Why Kenya’s push for nuclear power rests on false or fanciful premises. Kenya wants to go nuclear. Since 2012, Nairobi has been talking the talk and walking the walk. It has engaged the International Atomic Energy Agency and signed multilateral letters of intent in pursuit of nuclear power. To date, Kenya reportedly has memoranda of understanding with Russia, China, South Korea and Slovakia which involve the building of four nuclear power plants with a total output of 4,000 MW. France is apparently also eyeing the potentially lucrative deals which would nearly double Kenya’s current electricity capacity. Over two years ago, after Kenya signed an MOU with China to explore building a nuclear power plant, I argued that sober analysis was required prior to walking further down that path. The situation remains the same today. This is not a question of whether or not Kenya would be a responsible nuclear power producer. Indeed, all indications are that national nuclear electricity board (KNEB) and other relevant government agencies have acted scrupulously and responsibly. Nevertheless, both the board as well as the international nuclear agency, the IAEA, should honestly conclude – and then publicly announce – that Kenya does not have a need for nuclear power.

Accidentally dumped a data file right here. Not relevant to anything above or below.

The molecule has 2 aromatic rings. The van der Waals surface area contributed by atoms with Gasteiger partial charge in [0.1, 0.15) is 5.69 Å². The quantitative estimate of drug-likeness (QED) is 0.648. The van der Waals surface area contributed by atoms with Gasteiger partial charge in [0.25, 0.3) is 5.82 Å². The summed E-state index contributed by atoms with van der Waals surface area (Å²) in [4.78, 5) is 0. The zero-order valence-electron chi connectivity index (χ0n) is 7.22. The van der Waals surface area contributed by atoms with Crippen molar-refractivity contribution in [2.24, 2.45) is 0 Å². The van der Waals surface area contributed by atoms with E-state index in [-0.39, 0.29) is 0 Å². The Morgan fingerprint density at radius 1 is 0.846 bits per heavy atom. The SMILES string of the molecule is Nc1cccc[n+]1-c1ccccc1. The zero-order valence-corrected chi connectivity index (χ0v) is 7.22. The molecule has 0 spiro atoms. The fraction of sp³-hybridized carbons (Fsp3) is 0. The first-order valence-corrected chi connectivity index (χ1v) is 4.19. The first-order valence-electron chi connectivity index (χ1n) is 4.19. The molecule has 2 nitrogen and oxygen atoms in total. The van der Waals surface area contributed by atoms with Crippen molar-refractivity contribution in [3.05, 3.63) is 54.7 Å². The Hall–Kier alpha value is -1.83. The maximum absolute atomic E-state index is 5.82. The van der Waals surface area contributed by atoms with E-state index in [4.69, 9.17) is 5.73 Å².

The Conversation 19th Dec 2017 read more »